Penalty rates cut hits those who can afford it least


The Fair Work Commission (FWC) handed down its decision in the long-running penalty rates case last week, effectively delivering a pay cut for almost 700,000 Australian workers.

Hospitality, restaurant, fast food, retail and pharmacy workers will have their Sunday penalty rates cut between 12% and 25%. Public holiday pay was also slashed by up to 10%.

This decision will hit those who can least afford it the hardest - the average worker in accommodation and food services earns $524 a week and those in the retail trade earn just $687 - well below the average of $1163 per week for all Australian workers.

penalty rates

People who have to spend time work on the weekend away from their friends and loved ones, and give up time with their kids just to make ends meet are no longer going to receive fair financial compensation.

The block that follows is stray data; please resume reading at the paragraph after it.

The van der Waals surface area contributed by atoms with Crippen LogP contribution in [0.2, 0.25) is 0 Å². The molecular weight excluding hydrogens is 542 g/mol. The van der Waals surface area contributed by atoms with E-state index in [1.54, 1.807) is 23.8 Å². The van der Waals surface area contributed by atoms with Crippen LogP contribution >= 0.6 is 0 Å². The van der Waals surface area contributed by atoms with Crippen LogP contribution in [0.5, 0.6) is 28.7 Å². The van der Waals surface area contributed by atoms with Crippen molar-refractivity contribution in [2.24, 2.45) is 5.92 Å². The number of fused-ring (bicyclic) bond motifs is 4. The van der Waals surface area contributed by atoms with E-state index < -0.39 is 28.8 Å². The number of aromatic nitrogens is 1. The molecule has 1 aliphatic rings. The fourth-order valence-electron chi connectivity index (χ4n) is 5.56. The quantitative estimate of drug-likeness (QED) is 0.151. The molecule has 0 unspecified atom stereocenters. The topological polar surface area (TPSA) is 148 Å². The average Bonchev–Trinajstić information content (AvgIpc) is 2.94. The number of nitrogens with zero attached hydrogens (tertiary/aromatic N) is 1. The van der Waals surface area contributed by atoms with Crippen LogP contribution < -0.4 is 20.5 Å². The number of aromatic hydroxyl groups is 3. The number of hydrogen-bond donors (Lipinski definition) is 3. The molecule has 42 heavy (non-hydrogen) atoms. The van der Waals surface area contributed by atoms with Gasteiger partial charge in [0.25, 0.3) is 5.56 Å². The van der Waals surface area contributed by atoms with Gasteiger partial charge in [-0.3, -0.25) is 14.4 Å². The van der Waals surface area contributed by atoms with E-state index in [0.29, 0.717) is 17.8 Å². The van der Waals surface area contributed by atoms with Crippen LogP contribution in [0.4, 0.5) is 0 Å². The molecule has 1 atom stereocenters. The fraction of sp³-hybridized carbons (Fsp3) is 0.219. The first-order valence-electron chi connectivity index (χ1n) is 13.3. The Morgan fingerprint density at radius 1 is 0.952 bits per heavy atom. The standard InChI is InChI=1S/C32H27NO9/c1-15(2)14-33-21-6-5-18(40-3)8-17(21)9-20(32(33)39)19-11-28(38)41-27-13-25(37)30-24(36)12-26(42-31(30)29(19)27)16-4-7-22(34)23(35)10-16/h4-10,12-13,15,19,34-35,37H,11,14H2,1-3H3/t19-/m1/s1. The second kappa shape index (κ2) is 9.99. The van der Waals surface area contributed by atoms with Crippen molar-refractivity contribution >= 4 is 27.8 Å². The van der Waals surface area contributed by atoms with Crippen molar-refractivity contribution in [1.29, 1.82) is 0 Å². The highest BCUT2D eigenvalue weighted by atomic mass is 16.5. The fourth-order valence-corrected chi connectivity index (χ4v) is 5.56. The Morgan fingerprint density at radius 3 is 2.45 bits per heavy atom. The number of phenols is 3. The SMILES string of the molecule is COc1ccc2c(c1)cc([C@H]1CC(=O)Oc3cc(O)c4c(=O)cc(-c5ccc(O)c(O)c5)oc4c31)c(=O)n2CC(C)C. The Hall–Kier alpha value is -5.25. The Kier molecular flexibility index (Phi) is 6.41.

The ramifications of the decision are still being worked through, as well as the timeframe for its implementation, but some workers stand to lose $6000 a year. At a time when pay growth is at an all-time low and household budgets are already stretched to the limit, it's crystal clear that this cut is going to have a big impact.

Not only will hundreds of thousands of already low-paid workers suffer, there is growing concern from economists that the flow-on effects to the economy at large could be disastrous.

There is hope for affected workers: while the FWC may have cut rates, Federal Parliament can step in and ensure no workers take home pay is affected. The Labor Party and the Greens have already pledged their support, it's just up to the Prime Minister and the Coalition to act to protect workers and safeguard the economy.

Unions also play a critical role in ensuring workers get the best possible pay and conditions. If you're not sure which union covers your job, visit


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